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July 19, 2021

First Jan 6 rioter to be sentenced on felony charges gets (below-guideline) sentence of eight months in federal prison

As noted in this preview post on Friday, this morning was the scheduled sentencing day for Paul Allard Hodgkins, who carried a Trump flag into the well of the Senate during the January 6 riot at the Capitol.  Hodgkins' sentencing has been seen as particularly significant because he is the very first person to be sentenced on felony charges stemming from his actions on January 6 — one misdemeanor defendant has been sentenced to probation — and because Hodgkins' sentencing memo and the Government's sentencing memo made notable arguments as he sought probation and as the government urged an 18-month prison term (at the midpoint of the calculated guidelines range of 15 to 21 months).

This AP piece reports via its headline that the federal sentencing judge here did what often happens in these kinds of cases, namely he came quite close to splitting the difference: "Capitol rioter who breached Senate sentenced to 8 months."  Here are more details on this notable federal sentencing:

A Florida man who breached the U.S. Senate chamber carrying a Trump campaign flag was sentenced Monday to eight months behind bars, the first resolution for a felony case in the Capitol insurrection.

Paul Allard Hodgkins apologized and said he was ashamed of his actions on Jan 6. Speaking calmly from a prepared text, he described being caught up in the euphoria as he walked down Washington’s most famous avenue, then followed a crowd of hundreds up Capitol Hill and into the Capitol building. “If I had any idea that the protest … would escalate (the way) it did … I would never have ventured farther than the sidewalk of Pennsylvania Avenue,” Hodgkins told the judge. He added: “This was a foolish decision on my part.”

Prosecutors had asked for Hodgkins to serve 18 months behind bars, saying in a recent filing that he, “like each rioter, contributed to the collective threat to democracy” by forcing lawmakers to temporarily abandon their certification of Joe Biden’s 2020 election victory over President Donald Trump and to scramble for shelter from incoming mobs.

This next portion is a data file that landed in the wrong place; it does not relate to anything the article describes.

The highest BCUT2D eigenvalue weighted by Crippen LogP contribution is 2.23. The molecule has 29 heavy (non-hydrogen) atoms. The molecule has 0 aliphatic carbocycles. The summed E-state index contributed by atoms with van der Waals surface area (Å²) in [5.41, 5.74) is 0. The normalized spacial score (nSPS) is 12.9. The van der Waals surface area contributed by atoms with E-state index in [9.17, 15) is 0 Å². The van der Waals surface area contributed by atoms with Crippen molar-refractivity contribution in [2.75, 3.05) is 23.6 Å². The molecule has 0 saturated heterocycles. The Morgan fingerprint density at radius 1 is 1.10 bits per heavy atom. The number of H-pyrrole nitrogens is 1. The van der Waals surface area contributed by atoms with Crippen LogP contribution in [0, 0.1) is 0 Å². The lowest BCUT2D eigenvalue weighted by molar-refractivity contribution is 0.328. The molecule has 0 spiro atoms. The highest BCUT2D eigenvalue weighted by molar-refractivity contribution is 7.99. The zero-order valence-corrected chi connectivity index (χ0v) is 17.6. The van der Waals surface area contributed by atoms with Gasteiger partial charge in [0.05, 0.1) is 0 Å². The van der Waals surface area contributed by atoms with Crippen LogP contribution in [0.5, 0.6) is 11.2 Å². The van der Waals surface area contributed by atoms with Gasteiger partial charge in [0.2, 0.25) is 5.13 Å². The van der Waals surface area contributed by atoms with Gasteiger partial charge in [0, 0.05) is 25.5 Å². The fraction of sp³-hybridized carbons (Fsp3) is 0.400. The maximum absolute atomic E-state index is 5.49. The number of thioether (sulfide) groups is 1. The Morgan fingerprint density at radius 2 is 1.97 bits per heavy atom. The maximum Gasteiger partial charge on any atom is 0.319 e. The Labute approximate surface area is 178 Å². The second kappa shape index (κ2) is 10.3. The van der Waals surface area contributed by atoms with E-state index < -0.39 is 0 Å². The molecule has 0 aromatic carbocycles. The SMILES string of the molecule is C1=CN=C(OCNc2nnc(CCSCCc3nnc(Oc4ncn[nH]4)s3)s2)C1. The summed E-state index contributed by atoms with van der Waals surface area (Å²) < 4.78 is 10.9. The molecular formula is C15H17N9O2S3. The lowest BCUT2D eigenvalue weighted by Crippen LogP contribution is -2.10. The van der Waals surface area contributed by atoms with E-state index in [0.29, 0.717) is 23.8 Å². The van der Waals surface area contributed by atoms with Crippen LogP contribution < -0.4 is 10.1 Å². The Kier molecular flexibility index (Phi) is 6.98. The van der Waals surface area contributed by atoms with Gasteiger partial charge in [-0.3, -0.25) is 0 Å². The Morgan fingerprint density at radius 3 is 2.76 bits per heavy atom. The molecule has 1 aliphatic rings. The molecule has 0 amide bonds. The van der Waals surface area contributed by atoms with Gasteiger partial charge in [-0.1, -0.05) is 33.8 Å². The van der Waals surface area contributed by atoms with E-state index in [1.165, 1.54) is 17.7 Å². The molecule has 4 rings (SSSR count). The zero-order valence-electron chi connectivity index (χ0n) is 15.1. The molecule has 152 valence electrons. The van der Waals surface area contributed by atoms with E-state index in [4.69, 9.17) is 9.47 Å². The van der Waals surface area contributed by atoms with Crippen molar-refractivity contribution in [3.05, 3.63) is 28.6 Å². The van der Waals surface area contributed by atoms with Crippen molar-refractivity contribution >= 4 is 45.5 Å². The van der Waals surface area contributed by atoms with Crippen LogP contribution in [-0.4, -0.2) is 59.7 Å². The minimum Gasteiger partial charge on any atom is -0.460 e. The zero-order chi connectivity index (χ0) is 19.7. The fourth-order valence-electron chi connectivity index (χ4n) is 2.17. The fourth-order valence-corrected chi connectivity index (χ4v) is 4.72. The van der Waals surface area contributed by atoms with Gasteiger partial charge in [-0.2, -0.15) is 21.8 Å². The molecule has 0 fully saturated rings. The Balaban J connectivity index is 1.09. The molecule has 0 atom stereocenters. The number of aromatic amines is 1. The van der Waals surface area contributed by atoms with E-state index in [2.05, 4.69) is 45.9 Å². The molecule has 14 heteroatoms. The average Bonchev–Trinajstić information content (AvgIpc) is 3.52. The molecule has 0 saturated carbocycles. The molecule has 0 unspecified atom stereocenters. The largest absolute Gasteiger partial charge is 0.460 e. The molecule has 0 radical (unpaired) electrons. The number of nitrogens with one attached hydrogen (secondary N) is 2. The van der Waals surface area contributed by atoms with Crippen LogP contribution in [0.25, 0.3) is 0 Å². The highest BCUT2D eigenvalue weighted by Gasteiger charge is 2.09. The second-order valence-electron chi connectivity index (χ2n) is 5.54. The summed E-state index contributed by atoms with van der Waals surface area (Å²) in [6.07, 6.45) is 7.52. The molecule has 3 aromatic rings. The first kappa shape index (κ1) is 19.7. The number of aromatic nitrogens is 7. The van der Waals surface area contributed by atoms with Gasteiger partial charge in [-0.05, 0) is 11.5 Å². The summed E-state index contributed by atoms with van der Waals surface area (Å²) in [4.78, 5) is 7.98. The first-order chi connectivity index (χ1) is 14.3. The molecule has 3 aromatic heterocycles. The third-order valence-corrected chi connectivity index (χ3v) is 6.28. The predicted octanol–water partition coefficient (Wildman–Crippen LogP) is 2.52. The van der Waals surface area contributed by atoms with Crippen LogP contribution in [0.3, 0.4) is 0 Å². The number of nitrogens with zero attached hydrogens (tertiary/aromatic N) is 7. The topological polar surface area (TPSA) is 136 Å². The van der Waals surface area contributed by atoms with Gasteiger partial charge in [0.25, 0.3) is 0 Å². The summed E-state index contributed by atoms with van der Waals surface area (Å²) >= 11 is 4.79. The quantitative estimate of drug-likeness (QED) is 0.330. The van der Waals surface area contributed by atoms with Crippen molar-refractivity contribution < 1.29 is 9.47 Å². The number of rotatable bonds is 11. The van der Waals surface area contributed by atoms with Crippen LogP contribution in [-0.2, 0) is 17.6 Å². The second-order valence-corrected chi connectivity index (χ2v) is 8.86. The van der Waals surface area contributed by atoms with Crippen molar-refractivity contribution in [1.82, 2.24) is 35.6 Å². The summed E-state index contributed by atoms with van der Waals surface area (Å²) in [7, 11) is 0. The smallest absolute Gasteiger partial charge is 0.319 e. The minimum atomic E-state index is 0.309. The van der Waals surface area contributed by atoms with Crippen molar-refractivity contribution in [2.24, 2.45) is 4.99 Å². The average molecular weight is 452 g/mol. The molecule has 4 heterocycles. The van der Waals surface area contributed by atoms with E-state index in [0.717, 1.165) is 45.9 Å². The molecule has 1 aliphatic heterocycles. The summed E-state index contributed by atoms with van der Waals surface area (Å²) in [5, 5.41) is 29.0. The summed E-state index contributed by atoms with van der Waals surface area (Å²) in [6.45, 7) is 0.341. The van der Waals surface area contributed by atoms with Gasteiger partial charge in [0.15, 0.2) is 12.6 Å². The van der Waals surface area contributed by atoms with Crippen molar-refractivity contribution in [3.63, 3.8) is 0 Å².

His sentencing could set the bar for punishments of hundreds of other defendants as they decide whether to accept plea deals or go to trial. He and others are accused of serious crimes but were not indicted, as some others were, for roles in larger conspiracies. Under an agreement with prosecutors, Hodgkins pleaded guilty last month to one count of obstructing an official proceeding, which carries a maximum 20-year prison sentence. In exchange, prosecutors agreed to drop lesser charges, including entering a restricted building and disorderly conduct.

Video footage shows Hodgkins wearing a Trump 2020 T-shirt, the flag flung over his shoulder and eye goggles around his neck, inside the Senate. He took a selfie with a self-described shaman in a horned helmet and other rioters on the dais behind him.

His lawyer pleaded with Judge Randolph Moss to spare his 38-year-old client time in prison, saying the shame that will attach to Hodgkins for the rest of his life should be factored in as punishment. The lawyer argued in court papers that Hodgkins’ actions weren’t markedly different from those of Anna Morgan Lloyd — other than Hodgkins stepping onto the Senate floor. The 49-year-old from Indiana was the first of roughly 500 arrested to be sentenced. She pleaded guilty to misdemeanor disorderly conduct and last month was sentenced to three years of probation.